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2 of 2 people found the following review helpful By M. Faulkner on 17 July 2013
Format: Kindle Edition Verified Purchase
This had a good story line and the characters were promising, however the whole thing lacked depth, complexity and the sense of being fully developed. It was clear this was the author's first novel and she has a way to go before perfecting her craft.
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By elsie purdon TOP 500 REVIEWERVINE VOICE on 18 Nov. 2012
Format: Hardcover Vine Customer Review of Free Product ( What's this? )
While this book didn't really grab me from the start, a little way in the story gains momentum and I was finally fully gripped. It starts with a short prologue, Ireland 1919, "Today I left for Africa" writes one of the main characters Mrs Catherine Harrington. She is the white woman, Madam (now she is married) of Craddock House which is situated in the small town of Craddock, in Karoo a dry semi-desert part of South Africa.
Catherine is married to Edward and they have two children, Phil and Rose. They also have a black maid Miriam who Catherine turns to as a friend.
When Miriam gives birth to her baby (no father) she is named Ada after Catherine's sister back in Ireland.
One of Catherine's great passions is her piano and she teaches the growing Ada how to play beautifully as well as teaching Ada how to read and write.

This story is long and complex. Ada is our witness through the turbulence and cruelties of the coming Apartheid, shown in sharp relief as Ada has her own baby Dawn, a "coloured" child, neither white nor black.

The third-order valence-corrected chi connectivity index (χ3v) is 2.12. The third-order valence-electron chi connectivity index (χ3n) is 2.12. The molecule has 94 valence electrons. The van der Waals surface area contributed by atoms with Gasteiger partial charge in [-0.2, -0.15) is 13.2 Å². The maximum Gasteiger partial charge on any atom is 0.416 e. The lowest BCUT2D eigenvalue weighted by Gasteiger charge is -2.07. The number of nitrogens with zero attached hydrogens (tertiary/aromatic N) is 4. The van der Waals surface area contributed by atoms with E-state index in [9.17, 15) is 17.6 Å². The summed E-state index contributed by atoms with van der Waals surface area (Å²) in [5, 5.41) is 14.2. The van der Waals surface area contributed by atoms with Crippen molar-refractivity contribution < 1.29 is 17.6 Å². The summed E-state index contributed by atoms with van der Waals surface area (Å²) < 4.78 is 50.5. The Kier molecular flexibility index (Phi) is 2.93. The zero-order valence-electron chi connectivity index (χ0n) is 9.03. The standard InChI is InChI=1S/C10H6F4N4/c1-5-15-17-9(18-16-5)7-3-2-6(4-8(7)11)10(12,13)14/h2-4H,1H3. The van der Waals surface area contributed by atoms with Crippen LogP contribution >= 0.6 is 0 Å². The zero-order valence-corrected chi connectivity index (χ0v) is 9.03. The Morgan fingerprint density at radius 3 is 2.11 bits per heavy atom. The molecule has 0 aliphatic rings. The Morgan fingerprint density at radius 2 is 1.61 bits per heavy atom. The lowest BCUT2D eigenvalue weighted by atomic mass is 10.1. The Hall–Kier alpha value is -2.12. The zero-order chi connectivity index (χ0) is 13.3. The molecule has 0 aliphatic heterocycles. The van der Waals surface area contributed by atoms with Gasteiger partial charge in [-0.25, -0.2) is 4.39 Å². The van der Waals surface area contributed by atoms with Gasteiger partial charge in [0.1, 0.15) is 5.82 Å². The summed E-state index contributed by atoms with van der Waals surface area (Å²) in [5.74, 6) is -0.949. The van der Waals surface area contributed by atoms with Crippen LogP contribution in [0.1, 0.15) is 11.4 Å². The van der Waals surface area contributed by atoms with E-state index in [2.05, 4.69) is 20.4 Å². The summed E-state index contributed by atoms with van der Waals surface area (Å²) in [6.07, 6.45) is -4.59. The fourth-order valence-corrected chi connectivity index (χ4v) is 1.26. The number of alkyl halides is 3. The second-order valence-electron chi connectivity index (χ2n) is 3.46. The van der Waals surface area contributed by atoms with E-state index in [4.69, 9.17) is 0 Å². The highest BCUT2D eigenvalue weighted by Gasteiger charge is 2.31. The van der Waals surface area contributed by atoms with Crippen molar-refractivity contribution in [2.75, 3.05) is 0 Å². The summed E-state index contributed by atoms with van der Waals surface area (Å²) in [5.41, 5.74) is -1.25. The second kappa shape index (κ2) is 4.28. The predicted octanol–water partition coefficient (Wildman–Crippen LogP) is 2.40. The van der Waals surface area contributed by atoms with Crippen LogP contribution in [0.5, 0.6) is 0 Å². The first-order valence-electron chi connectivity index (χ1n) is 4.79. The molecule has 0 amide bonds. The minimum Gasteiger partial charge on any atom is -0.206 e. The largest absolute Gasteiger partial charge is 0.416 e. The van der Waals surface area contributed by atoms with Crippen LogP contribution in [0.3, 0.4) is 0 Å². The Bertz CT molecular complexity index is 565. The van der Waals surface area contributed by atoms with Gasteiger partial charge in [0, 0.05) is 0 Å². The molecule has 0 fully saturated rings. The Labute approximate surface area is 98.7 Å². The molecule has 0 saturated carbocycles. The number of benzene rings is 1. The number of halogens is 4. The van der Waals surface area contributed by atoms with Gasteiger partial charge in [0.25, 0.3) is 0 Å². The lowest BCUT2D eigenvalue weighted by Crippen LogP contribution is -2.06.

i found the characters the weaker parts of the book in that they seemed over simplified, eg Rose is just horrible and unpleasant as a child and as an adult. Phil is always the opposite. Edward the father is never rounded out. In the beginning of the story I could not believe in the naivety of Ada (did her mother tell her nothing!). Then later Ada is full of strength and wisdom. Don't get me wrong, I loved Ada that way, it was just such a radical change that needed a little suspension of disbelief I thought.

The best parts of the book are the descriptions of the places and the events that take occur. Then I got immersed, caught up and loving the book.
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Format: Kindle Edition
A great deal of the appeal of this beautifully written debut novel lies in the wholly convincing voice of the young black narrator, Ada. Born in 1930 - fatherless, unschooled - she grows up in service to a family of Irish immigrants in the remote town of Cradock on the edge of the Karoo,a semi- desert area of South Africa, itself an intrinsic and mesmeric element of the story, with its starkness, its beauty and the unpredictability of the Great Fish River beautifully evoked in this South African-born author's lyrical prose.

Barred from attending the white school where Cathleen Harrington teaches music, Ada nevertheless gleans an unusually well-rounded education from her liberal thinking "Madam" and her son "Master Phil" with whom she plays from early childhood and whom she idolises. Both treat Ada as one of the family, though she is no more than tolerated by Cathleen's husband, "Master Edward" and their daughter "Miss Siobahn". Madam, disappointed by Siobahn's total disinterest in the piano, directs her passion for music towards Ada, whose latent talent is soon revealed. Barbara Mutch gives us a totally believable picture of the development of a highly talented pianist. There is a good deal of emphasis on Ada's favourite piece of music, Chopin's The Raindrop, that resonates throughout the novel and highlights one of the most dramatic episodes - the flooding of the Great Fish River.

After her mother Miriam's early death, Ada automatically assumes the housekeeping duties at Cradock House. She spends more and more time playing the piano, giving great pleasure to her listeners - even to the dour Master Edward, and apart from sleeping alone in the wooden kaia in the back garden she is otherwise totally integrated into the Harrington family.